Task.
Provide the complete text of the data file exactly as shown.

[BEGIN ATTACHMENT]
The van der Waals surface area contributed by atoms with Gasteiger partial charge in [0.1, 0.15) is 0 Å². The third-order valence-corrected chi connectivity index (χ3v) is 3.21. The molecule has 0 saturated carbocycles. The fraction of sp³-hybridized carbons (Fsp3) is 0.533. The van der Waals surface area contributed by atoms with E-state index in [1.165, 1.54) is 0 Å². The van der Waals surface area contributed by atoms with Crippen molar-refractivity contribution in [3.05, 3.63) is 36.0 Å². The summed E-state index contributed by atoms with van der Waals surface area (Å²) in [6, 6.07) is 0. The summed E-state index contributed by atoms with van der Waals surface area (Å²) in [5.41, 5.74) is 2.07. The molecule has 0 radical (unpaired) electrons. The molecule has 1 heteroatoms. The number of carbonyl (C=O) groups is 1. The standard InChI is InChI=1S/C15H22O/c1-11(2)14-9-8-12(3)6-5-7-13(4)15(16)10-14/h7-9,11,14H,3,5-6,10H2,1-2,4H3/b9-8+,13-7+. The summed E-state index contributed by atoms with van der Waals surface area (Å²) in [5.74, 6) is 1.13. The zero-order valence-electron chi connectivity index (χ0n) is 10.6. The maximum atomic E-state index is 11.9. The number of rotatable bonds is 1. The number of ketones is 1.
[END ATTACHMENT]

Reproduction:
The van der Waals surface area contributed by atoms with Gasteiger partial charge in [0.1, 0.15) is 0 Å². The third-order valence-corrected chi connectivity index (χ3v) is 3.21. The molecule has 0 saturated carbocycles. The fraction of sp³-hybridized carbons (Fsp3) is 0.533. The van der Waals surface area contributed by atoms with E-state index in [1.165, 1.54) is 0 Å². The van der Waals surface area contributed by atoms with Crippen molar-refractivity contribution in [3.05, 3.63) is 36.0 Å². The summed E-state index contributed by atoms with van der Waals surface area (Å²) in [6, 6.07) is 0. The summed E-state index contributed by atoms with van der Waals surface area (Å²) in [5.41, 5.74) is 2.07. The molecule has 0 radical (unpaired) electrons. The molecule has 1 heteroatoms. The number of carbonyl (C=O) groups is 1. The standard InChI is InChI=1S/C15H22O/c1-11(2)14-9-8-12(3)6-5-7-13(4)15(16)10-14/h7-9,11,14H,3,5-6,10H2,1-2,4H3/b9-8+,13-7+. The summed E-state index contributed by atoms with van der Waals surface area (Å²) in [5.74, 6) is 1.13. The zero-order valence-electron chi connectivity index (χ0n) is 10.6. The maximum atomic E-state index is 11.9. The number of rotatable bonds is 1. The number of ketones is 1.